MR. RICHARD ON INTERNATIONAL ARBITRATION.
THE Prime Minister invited the little defeat of Tuesday night, by speaking to all intents and purposes for Mr. Richard's motion, and then inviting the House to vote against it. When the whole tendency of a Minister's argument is at cross-purposes with his conclusion, it is quite certain that a good many of his followers will prefer to be guided by the drift of his argument to being guided by his ultimate advice. Mr. Gladstone was quite sanguine in his hopes that "there was reserved for this country a great and honourable destiny in connection with the subject of International Arbitration," and no wonder that many of his most enthusiastic followers were not prepared to countenance any delay in the attempt to realise that manifest destiny, the rather that all Mr. Gladstone had to say against it, was that we ought to be cautious and gradual in the steps we take, lest we provoke reaction, and that it is not a very good moment to go further, at a time when Europe in general accuses England and America of having agreed to the "Three Rules" regulating the duty 61 neutrals with respect to the cruisers of belligerents, in their own selfish interests, and without any reference to the interests of the chief European Powers. If these were the only objec- tions "to the establishment of a general and permanent system of International Arbitration in Europe," the House might well follow Mr. Richard rather than Mr. Gladstone, on the ground that we could not lose anything by beginning to preach our real belief at once, since, even if we are distrusted now, we shall be better trusted at some future day for having long and firmly advocated the policy to which we intend to adhere. Mr. Gladstone could hardly expect even his own followers to accept the plea that this is not_a peculiarly favourable moment to begin spreading the gospel of Arbitration. You might almost as well advise a man of science to suppress a new view. of the molecular constitution of matter, on the ground that science is for the present preoccupied with spectrum analysis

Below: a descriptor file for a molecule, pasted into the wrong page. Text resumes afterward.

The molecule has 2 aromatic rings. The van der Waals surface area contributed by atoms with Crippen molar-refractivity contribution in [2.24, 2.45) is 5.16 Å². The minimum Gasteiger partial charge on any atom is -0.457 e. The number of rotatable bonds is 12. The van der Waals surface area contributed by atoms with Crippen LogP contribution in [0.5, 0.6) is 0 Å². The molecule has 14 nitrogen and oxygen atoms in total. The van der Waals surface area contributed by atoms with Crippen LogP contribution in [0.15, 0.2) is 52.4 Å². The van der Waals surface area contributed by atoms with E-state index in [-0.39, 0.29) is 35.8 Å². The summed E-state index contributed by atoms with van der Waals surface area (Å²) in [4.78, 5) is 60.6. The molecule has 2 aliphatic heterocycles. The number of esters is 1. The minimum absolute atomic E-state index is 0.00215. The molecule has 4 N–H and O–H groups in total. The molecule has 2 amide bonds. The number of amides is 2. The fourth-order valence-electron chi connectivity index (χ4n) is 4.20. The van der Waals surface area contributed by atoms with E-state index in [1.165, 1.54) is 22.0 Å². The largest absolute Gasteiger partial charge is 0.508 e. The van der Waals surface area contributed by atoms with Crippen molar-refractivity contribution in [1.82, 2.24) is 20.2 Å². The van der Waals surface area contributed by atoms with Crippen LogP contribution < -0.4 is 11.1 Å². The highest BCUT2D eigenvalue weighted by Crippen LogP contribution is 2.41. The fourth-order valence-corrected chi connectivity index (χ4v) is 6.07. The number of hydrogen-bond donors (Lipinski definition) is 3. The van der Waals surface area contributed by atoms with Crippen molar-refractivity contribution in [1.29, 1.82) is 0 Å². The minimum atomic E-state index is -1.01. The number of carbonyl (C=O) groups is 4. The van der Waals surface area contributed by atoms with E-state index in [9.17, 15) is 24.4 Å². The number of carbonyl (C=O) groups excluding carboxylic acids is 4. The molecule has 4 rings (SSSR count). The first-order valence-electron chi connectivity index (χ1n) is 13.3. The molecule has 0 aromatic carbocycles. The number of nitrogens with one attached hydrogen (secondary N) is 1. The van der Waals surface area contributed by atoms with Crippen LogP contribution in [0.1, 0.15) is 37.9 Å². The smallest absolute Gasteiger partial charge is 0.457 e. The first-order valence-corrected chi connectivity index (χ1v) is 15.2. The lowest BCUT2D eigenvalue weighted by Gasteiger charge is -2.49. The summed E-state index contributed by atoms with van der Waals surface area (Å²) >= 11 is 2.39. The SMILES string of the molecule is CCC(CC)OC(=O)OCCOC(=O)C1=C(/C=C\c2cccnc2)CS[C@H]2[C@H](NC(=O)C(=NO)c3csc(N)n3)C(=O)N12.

and the next Transit of Venus. The reply would be that you cannot begin too soon to explain a new truth, that even if it is not much attended to now, it will be more attended to a few years hence than if you had said nothing about it now. No doubt a new abstract truth permeates slowly,—so much the more reason for letting it begin to trickle into men's minds at once. Gospels of this kind know nothing of favourable opportunity. If Mr. Richard is right, he cannot be "inopportune." We need not borrow from the minority of the Vatican Council its poor disguise for a disbelief it was not manly enough to avow. Let it be admitted that the "Three Rules" are not yet communicated to foreign Govern- ments, and that the purity of our motives for agreeing to them is suspected; yet will there ever be a time when there will not be quite as much reason as that for cavilling at the international policy of Great Britain ? And again, how is the policy of Arbitration bound up with that of the Three Rules ? It was not the Geneva Court of Arbitration which framed the Three Rules. On the contrary, it accepted them implicitly from the two Powers who nominated it, and was in no degree responsible for them. It is open to any Government in Europe to adhere to the principle of an Inter- national Court of Arbitration, and yet reject the Three Rules. Where, then, is there any excuse to be derived from them for delaying what Mr. Gladstone admits by implication to be good in itself ? Surely he is responsible for his own defeat. He substantially supported Mr. Richard, and then spun a cobweb across Mr. Richard's path, which it did not take the energy of that vigorous spokesman of the philanthropists and Dissenters to brush away.